All the personal journals of Queen Victoria have been launched online by Her Majesty The Queen today, thanks to a partnership between the Bodleian Libraries, the Royal Archives and information company ProQuest.
The collaboration has made the private records of one of the world’s most influential public figures available for public access for the first time.
The journals span Victoria’s lifetime and consist of 141 volumes numbering over 43,000 pages. They have never been published in their entirety and were previously only accessible by appointment at the Royal Archives in Windsor Castle.
Queen Victoria was a prolific writer and recorded her thoughts and experiences almost daily, starting with her first entry as a young girl of 13 and continuing until just weeks before her death in 1901.
Throughout her journals, her pride and passion for her country are revealed. She writes:? ‘I really cannot say how proud I feel to be the Queen of such a Nation’ (28 June 1838). She writes about her travels across Britain detailing her views on the North-west, Black Country, Wales and Scotland, where on a visit to the Invertrossachs: ‘the romance and wild loveliness … beloved Scotland the proudest, finest country in the world’ (2 Sept 1869).
The journals expose the challenges of duty, as when she writes: ‘So much to do, so many boxes, letters, business…’ (26 February 1862).? They also reveal the impact of world events when she reflects on the Franco-Prussian War, where she notes: ‘I ended this dreadful year of bloody conflict in no cheerful mood’ (31 Dec 1870).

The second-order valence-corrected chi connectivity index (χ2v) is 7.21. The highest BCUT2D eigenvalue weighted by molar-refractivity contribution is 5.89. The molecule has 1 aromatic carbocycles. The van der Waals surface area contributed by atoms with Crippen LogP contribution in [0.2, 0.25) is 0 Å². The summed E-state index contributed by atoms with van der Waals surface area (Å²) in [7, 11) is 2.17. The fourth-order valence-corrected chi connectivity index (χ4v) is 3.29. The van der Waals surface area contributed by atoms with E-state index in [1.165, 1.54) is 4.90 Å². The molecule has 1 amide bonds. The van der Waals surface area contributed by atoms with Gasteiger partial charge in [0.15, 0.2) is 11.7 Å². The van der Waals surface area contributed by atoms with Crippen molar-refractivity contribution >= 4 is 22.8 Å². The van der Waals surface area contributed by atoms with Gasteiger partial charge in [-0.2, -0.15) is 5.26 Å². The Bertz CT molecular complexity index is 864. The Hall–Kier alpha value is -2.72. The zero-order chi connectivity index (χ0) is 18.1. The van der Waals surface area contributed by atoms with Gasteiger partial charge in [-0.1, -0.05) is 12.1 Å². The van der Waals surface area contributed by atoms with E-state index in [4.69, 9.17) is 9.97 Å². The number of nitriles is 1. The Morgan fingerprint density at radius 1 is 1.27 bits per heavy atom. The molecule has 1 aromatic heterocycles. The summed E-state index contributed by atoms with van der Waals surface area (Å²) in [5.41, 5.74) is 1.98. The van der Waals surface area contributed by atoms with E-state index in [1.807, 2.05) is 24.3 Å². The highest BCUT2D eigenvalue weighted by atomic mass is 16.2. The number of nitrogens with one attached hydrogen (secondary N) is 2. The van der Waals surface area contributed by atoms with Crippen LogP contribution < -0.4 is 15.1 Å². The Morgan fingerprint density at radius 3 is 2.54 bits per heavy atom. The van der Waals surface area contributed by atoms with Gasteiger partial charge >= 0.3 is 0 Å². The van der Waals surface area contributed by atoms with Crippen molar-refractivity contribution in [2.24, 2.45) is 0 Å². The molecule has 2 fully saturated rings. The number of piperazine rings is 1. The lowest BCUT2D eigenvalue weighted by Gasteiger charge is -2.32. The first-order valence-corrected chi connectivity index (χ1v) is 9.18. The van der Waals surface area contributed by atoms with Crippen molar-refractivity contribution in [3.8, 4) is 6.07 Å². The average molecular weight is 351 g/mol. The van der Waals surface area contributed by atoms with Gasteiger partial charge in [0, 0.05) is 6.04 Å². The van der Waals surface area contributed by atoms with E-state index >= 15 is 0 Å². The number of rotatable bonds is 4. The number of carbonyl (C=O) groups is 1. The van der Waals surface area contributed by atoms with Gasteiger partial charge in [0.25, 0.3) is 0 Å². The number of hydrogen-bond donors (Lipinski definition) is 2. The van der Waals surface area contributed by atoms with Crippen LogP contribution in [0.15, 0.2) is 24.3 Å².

Finally, the journals give insight into many personal experiences showing an unexpectedly intimate side to Queen Victoria.? She writes of her early romance with Prince Albert:? ‘He clasped me in his arms, and we kissed each other again and again!’ (10 Feb 1840), and describes giving birth: ‘A boy was born, to great happiness to me.? Dr Snow administered ‘that blessed Chloroform’’ (the birth of Prince Leopold, 22 April 1853). Later in life she describes the loneliness of widowhood: ‘Here I sit lonely and desolate, who so need love and tenderness’ (10 March 1863).
Dr Sarah Thomas, Bodley’s Librarian said: ‘This initiative is a highly engaging and significant partnership across three organizations for the benefit of public and scholarly access to fascinating historical documents, and has been made possible with the support and generosity of Oxford benefactors The Polonsky Foundation and The Zvi and Ofra Meitar Family Fund.’
David Ryan, Assistant Keeper of the Royal Archives said: ‘The virtue of digital access is its ability to reveal the thoughts of Queen Victoria to millions around the world, providing them with a record of the important political and cultural events surrounding a monarch whose name defined an age.’